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ODES, AND OTHER POEMS,

ON

NATIONAL SUBJECTS;

COMPILED FROM VARIOUS SOURCES.

BY WM, MCCARTY.

PART FIRST-PATRIOTIC.

NOTE TO THE READER

The paper in this volume is brittle or the
inner margins are extremely narrow.
We have bound or rebound the volume
utilizing the best means possible.
PLEASE HANDLE WITH CARE

GENERAL BOOKBINDING CO., CHESTERLAND, OHIO

CO

ODES, AND OTHER POEMS,

ON

NATIONAL SUBJECTS;

COMPILED FROM VARIOUS SOURCES,

BY WM. MCCARTY.

PART FIRST-PATRIOTIC.

“A moi, Auvergne-ce sont les ennemis."

Chev. d'Assas,

PHILADELPHIA:
PUBLISHED BY WM. McCARTY,
NO. 27 NORTH FIFTH STREET.

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NICHOLAS, Chevalier D'Assas, was born at Vigan. He was an officer in the Regiment d'Auvergne, and by his patriotic death rendered himself worthy of the admiration of posterity. On the night of the 15th of October, 1760, he commanded the outpost at Klostercamp, in the neighbourhood of Gueldres, and at break of day went out to examine the posts. While so occupied, he fell in with a division of the enemy's troops, who were on the point of attacking the French army. He was seized, and threatened with imme. diate death if he uttered a cry to alarm his regiment. The safety of the French army was at stake. Without a mo. ment's hesitation, he summoned all his strength and ex. claimed, “A moi, Auvergne, ce sont les ennemis !” The threat was immediately executed, but the patriot had gained his object. The immediate advance of the Regiment d’Auvergne, who had heard, but were too late to save him, rendered the attack of the enemy unsuccessful. D’Assas was never married; but a pension of 1000 livres was decreed to his family forever. The payment was interrupted during the French Revolution, but it has since been renewed.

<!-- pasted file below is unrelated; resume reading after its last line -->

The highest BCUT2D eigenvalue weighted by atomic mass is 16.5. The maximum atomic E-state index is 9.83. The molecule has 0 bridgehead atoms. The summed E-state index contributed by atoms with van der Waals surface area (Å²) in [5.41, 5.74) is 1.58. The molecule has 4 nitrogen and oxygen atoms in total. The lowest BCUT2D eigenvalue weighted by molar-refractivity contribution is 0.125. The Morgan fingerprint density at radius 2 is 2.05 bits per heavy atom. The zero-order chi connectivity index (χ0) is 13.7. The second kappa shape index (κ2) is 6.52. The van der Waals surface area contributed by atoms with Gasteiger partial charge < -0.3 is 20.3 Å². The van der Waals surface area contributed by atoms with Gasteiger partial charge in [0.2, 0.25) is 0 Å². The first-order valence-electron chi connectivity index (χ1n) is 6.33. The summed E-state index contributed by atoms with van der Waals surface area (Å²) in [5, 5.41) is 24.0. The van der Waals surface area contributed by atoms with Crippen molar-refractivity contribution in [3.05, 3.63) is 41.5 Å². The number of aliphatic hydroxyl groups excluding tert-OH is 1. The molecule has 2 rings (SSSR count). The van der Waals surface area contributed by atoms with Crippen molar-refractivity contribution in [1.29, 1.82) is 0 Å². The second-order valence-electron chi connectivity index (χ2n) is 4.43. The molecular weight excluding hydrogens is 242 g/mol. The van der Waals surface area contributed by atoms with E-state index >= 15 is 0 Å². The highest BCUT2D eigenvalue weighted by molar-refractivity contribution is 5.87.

PREFACE.

The compiler of these volumes for many years entertained the plan of making a collection of national songs and ballads : deeming the task, however humble, one the result of which would be acceptable to his countrymen.

To fulfil the undertaking, required little else than resolution to begin, and industry to finish the work. The songs lay scattered through magazines, newspapers, and other periodicals, common song-books, and stall-ballads. All these were to be collected and examined. Files of newspapers from the period of Braddock's defeat to the death of President Harrison, a period of eighty-six years, have been carefully searched: and the Pennsylvania Magazine of 1775-76. Carey's American Museum, the Port Folio, the Analectic Magazine, and Niles' Weekly Register, have also been examined.

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